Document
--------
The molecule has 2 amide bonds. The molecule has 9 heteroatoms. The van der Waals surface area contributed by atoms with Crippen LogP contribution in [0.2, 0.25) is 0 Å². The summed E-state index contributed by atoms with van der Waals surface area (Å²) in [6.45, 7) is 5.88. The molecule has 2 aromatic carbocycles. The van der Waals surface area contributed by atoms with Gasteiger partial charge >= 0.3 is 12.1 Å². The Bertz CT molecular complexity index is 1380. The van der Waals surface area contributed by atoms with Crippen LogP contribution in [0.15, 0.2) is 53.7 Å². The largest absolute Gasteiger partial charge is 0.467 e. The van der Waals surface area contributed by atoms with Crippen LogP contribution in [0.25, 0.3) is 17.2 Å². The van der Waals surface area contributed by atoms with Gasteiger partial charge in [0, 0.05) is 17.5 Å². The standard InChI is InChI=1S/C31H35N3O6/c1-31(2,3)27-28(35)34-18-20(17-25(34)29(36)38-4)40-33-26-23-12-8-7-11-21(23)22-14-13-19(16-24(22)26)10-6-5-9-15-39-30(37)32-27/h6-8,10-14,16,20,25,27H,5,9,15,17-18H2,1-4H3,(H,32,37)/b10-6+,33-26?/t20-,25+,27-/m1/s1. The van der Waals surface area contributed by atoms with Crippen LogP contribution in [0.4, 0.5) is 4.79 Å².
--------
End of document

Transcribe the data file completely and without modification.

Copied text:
The molecule has 2 amide bonds. The molecule has 9 heteroatoms. The van der Waals surface area contributed by atoms with Crippen LogP contribution in [0.2, 0.25) is 0 Å². The summed E-state index contributed by atoms with van der Waals surface area (Å²) in [6.45, 7) is 5.88. The molecule has 2 aromatic carbocycles. The van der Waals surface area contributed by atoms with Gasteiger partial charge >= 0.3 is 12.1 Å². The Bertz CT molecular complexity index is 1380. The van der Waals surface area contributed by atoms with Crippen LogP contribution in [0.15, 0.2) is 53.7 Å². The largest absolute Gasteiger partial charge is 0.467 e. The van der Waals surface area contributed by atoms with Crippen LogP contribution in [0.25, 0.3) is 17.2 Å². The van der Waals surface area contributed by atoms with Gasteiger partial charge in [0, 0.05) is 17.5 Å². The standard InChI is InChI=1S/C31H35N3O6/c1-31(2,3)27-28(35)34-18-20(17-25(34)29(36)38-4)40-33-26-23-12-8-7-11-21(23)22-14-13-19(16-24(22)26)10-6-5-9-15-39-30(37)32-27/h6-8,10-14,16,20,25,27H,5,9,15,17-18H2,1-4H3,(H,32,37)/b10-6+,33-26?/t20-,25+,27-/m1/s1. The van der Waals surface area contributed by atoms with Crippen LogP contribution in [0.4, 0.5) is 4.79 Å².